RSS feed RSS Twitter Twitter Facebook Facebook 15 Questions 15 Questions

Taylor Deupree: Shoals; Snow (Dusk, Dawn)

img  Tobias Fischer

Wanting good things to last forever is a part of human nature. Having to cope with the fact that they won't is part of everyday life: Decay, fleetingness, death, evanescence and loss surround us even as we tread on beds of beauty. It is up to the arts, as the invisible link between reality and the fantastical, to bridge the divide. Taylor Deupree's  oeuvre, discounting early exercises in Minimal-Techno such as 1998-full-length Comma, has accordingly often been about the way our lives are ruled by memories and the unique ability of nature to heal the wounds inflicted upon them. In the consoling whiteness of his acoustic winterscapes, the cool clarity of his sonic hillsides or even within the tiny world delineated by the image of a leaf embedded into the surface of a frozen lake, bitterness is replaced by acceptance and the pain of „never again“ subsides into hope. It wasn't merely his continually refined compositional technique which lent these aural images their entirely uncliched charm, but above all personal experience: Having fled the noise and turbulences of the big city, Deupree  found a spiritual home in the rural town of Pound Ridge, his house bordering the very pastoral spaces his musical inventions are taking place in.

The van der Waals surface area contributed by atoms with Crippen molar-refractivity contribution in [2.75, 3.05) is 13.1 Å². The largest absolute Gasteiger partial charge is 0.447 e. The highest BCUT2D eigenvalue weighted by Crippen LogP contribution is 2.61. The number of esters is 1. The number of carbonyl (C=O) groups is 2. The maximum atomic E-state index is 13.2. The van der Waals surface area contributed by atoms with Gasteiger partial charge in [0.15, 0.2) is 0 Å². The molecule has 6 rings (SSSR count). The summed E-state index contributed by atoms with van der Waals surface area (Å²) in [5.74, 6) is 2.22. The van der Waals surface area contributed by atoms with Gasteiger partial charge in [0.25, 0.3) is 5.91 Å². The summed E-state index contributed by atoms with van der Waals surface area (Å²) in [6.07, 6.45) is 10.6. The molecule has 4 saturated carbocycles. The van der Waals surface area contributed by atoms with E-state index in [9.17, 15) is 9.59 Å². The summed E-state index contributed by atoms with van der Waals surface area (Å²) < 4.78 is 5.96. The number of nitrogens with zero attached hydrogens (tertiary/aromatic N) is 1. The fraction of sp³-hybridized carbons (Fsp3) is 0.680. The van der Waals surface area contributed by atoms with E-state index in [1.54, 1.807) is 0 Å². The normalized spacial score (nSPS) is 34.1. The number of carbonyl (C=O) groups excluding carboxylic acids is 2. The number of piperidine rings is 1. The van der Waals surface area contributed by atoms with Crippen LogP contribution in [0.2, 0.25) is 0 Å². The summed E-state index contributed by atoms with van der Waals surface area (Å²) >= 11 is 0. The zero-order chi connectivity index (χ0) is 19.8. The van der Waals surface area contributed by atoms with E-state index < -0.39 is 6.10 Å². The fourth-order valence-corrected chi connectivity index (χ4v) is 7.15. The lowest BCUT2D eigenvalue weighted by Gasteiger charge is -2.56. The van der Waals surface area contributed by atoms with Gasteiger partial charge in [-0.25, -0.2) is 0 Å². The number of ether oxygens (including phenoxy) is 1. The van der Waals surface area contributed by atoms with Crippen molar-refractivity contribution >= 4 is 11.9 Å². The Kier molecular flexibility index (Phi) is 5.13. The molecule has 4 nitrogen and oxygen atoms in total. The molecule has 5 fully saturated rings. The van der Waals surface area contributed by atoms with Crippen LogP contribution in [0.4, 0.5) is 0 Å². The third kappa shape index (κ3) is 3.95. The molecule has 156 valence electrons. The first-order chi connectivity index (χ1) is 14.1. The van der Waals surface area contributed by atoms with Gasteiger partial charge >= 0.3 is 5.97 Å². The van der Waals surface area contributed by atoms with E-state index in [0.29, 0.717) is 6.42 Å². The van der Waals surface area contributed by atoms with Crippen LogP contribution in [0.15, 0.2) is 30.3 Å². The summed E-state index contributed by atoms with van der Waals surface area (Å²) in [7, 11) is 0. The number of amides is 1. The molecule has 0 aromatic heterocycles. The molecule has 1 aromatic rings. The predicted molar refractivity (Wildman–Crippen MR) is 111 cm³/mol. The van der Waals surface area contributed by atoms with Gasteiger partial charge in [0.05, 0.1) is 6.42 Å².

Accompanying this intimate internalisation of his surrounding environment has been a gradual discarding of his formerly abstract sound sources - the entire 24-minute title track to Deupree's favourite solo-album Still was famously built on a single, under a second-short micro-sample – in favour of a Folk-bent palette of acoustic instruments. A lot of these can still clearly be discerned on Snow (Dusk, Dawn), at 63 copies the most limited release on his 12k-imprint ever. For sixteen time-suspending minutes, glistening gong-, glockenspiel- and bell-sounds appear in the form of stretched-out timbral drones, metallic resonance as well as a three-note descending melodic pattern repeated (and slowly transformed) all but throughout the entire piece. Bathed in a luxurious steam bath of pine-scented hiss and subtly clicking and scratching particles, the music is at once peaceful and constantly agitated, not dissimilar to how the stream of busy activity in a vast forest coalesces into a deeply comforting, consolidated panorama. Filled with bittersweet sentimental references, this is highly impressionistic music, in which Deupree is no longer programmatically putting images to sound, but rather trying to capture a very particular mood as precisely and lucidly as possible.